Political events often seem to have a significant impact on currencies and markets, making the compulsion to act after an event strong. Investors fear the longer-term effect which normally is overstated and difficult to predict. For investors with a reasonable time horizon however, the volatility is often a good investment opportunity.
Political events often seem to have a significant impact on currencies and markets, making the compulsion to act after an event strong. Investors fear the longer-term effect which normally is overstated and difficult to predict. For investors with a reasonable time horizon however, the volatility is often a good investment opportunity. But the focus must be on the valuations of companies, not the event. A classic example was the 2008 and 2012 US presidential elections (Obama won both elections) when the market tumbled pre- and post-election day. However in the subsequent 4 years post the 2008 and 2012 elections the S&P500 posted an average annual gain of 13.3% – better than 9 of the previous 12 administrations. Why? Because when he was elected, the market was undervalued and the economy was down and out. The valuation of the market and macro-economic factors proved to be more powerful than whatever the market thought about Obama as a president when he was elected.
Many investors waited to see what the new president’s policies would be, but looking back, November 2008 and 2012 were great opportunities to invest more in good companies.
Figure 1 (above) shows however, that the British pound reacted totally differently especially when contrasted against the rand post Nene-gate. Both suffered unexpected negative events, but reacted totally different against the US dollar. What then does Brexit prove?
The Brexit effect
The pound was weak during the run-up to the referendum but the subsequent fall shows that the Brexit vote was unexpected and the market only realised the implications afterwards.
The key words here are unexpected and valuation. When the unexpected occurs and valuations are high, currency and equity markets will react negatively.
But the size of the move was because the vote was “a game changer”. Economic life before and after voting day would be different.
The only way one can protect oneself against an event like this is to be diversified and ensure the valuations of the companies in your portfolio don’t reflect too much optimism.
But Figure 3 also highlights the significant effect of dividends over the longer-term and highlights that whilst the short-term effect of an unexpected event can be severe, over the longer term company dynamics assert themselves. Note: a portfolio constructed with good dividend yielding companies would have generated much higher returns than the FTSE.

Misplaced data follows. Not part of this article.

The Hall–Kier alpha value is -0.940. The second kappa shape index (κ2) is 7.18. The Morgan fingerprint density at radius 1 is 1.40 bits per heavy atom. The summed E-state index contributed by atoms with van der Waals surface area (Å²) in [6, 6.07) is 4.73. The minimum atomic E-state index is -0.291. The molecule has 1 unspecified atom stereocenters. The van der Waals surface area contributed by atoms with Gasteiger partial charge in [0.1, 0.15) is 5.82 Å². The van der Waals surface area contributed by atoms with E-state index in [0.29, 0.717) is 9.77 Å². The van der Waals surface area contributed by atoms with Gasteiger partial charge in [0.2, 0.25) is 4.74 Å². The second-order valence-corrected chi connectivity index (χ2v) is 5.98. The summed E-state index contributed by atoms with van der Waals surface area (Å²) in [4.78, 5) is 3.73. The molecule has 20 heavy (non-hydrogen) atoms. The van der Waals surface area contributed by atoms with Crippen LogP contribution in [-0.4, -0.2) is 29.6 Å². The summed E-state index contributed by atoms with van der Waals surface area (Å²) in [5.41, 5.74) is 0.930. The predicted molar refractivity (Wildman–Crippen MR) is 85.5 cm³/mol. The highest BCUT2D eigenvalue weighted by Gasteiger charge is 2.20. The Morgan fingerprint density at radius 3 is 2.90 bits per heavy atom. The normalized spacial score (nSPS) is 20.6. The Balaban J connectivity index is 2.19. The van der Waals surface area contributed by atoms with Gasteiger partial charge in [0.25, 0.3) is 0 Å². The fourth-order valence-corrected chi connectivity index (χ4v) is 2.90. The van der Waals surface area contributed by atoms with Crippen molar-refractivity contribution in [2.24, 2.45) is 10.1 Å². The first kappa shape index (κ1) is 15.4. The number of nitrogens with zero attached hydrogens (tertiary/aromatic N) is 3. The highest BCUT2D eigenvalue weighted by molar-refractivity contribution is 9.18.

After many years in the investment world my own observation has been that most people sell, buy, withdraw or invest after the market has reacted to an unexpected event, taking their cue from the market rather than seeing the event as creating an investment opportunity.
How will the market react to the outcome of today’s US presidential election?
Trump favours tax cuts and Clinton tax increases. Trump has also advocated reduced regulation and has called for ending Dodd-Frank . So it seems a Democrat victory means more pressure on banks whilst a Trump presidency (Republican) should be more capital friendly (but also more unpredictable). The personalities of the two are so different that the presidencies will be very different. With Trump what you see is what you get – you just won’t like what you get, not that you like what you get with Clinton either.
Yet, there is enough happening in the US economy that the probability is high that as far as the market is concerned, over the next 4 to 8 years these forces will have a bigger impact than either Hillary or Donald.
This means: Focus on companies and their valuations, that’s what we do. Well managed companies in a diversified portfolio will adjust to the policies of both Clinton and Trump.
What about financials?
We concluded our financial team’s quarterly strategy sessions on Friday and most emerging market banks reported excellent results (loan growth between 12% – 25% year-on-year) which highlights the higher growth rates most emerging markets are experiencing. European banks have so far surprised with better than anticipated results, but returns on capital (ROE’s) generally remain below 10%.
The quarter 3 USA bank results were solid
Loan growth in the US banks remain strong (4% to 6% year-on-year) whilst the combination of improving cost:income ratios and share buy-backs is generating shareholder value growth at 8% per annum. In fact, US banks have grown shareholder value at a compound rate of 10% over the past 5 years despite the regulatory and environmental headwinds.
Our conclusion in terms of potential returns based on current valuations and the past 5 year (and longer) track records are as follows:
“In our selected financials universe emerging market banks and Euro/US/UK insurers stand out in terms of our forecasted three-year returns (30% – 60%), as do the UK challenger banks (60%). US banks show the least upside (18%-30%) but that includes only a 0.25% interest rate hike in December 2016 and possibly one other in 2017.